Smaller operators can also benefit from PMS. Eviivo, for instance, builds PMS software that is suited to B&Bs and small independent hoteliers. Fundamentally, it enables owners to drive revenues by distributing available rooms across multiple OTAs. It also speeds up internal processes, including credit/debit card pre-authorisation, manages customer requirements and outstanding payments. It will send an automated email to guests before they arrive and a follow-up "thank you for staying" email, asking for feedback and recording customer preferences. Better still, it drives direct bookings by collecting customisable data for use in direct marketing.
Director Ruth Whitehead says: "PMS does two things. It enables small and independent hosts and hoteliers to illuminate their vacancy signs alongside larger chains online, and in doing so, compete effectively. It also streamlines the management of the disparate challenges and opportunities of running a B&B or small hotel. The amalgamation of these two streams is a great example of using a PMS platform to deliver competitive benefit."
So, whether your hotel is large or small, the message is that canny use of a PMS to communicate with guests before during and after their stay can help to create loyalty, drive direct bookings and cut down fees paid to the OTAs.
But McIndoe at Infor says more work needs to be done: "In terms of online booking I feel there is a fundamental change about to happen. Many [guests] think that in booking through an [OTA] channel they are booking directly with the hotel and - worse still - if that hotel has no rooms available on that channel customers assume there are no rooms available. More education is required I believe."
The top five ways a cloud-based PMS can affect performance
1 Accelerating growth
It enables reduced start-up and installation time at properties.
2 Enhancing innovation
Cloud's capability to continuously update software leads to more efficient development of innovative services.
3 Providing greater financial flexibility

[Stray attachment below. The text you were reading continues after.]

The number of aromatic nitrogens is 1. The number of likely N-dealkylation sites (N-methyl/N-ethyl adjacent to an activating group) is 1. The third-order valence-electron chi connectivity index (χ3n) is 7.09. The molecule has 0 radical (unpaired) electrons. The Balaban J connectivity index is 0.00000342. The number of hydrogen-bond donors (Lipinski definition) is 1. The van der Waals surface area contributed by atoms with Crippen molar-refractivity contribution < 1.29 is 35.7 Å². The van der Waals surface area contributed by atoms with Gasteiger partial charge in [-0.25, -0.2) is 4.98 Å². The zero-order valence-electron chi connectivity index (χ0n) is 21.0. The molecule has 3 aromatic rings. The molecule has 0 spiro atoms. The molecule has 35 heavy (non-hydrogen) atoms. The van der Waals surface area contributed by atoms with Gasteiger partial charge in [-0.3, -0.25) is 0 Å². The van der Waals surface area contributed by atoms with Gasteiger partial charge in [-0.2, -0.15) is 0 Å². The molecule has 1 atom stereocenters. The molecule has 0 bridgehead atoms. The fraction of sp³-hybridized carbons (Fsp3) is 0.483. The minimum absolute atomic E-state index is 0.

Cloud facilitates financing by allowing a shift from CapEx to OpEx.
4 Increasing productivity
Performance can be enhanced across the board because cloud helps reduce training time and accelerate tasks such as check-in/check-out, housekeeping and maintenance.
5 Improving guest satisfaction and loyalty
The tandem of cloud and mobile solutions allows exceptional service to be delivered anywhere, any time, helping win customer allegiance.
Case study: Eynsham Hall, Witney, Oxfordshire
Eynsham Hall, a Grade II-listed mansion set in a 3,000-acre estate, has more than 130 guest rooms split across four buildings. Cathedral Hotels acquired the property in 2005 and invested in a £2.5m refurbishment programme.
As a result the property started to attract a more diverse guest portfolio and business grew. About 30% of its business is conference-based, making use of 43 meeting rooms on-site (40% booked via OTAs) and the remainder is weddings and private events.
However, the old PMS system was unable to tap into the new opportunities and support issues meant it could not integrate with third-party booking sites.
General manager Shaun Bowles explains: "We had a legacy system with basic reservation and check-in and out functionality. The lack of visibility, revenue data and property management processes meant we were effectively running the business blind. We lacked the ability to make strategic decisions. We knew that business was increasing, but we were in the frustrating position of not knowing how best to handle the growth opportunity in front of us."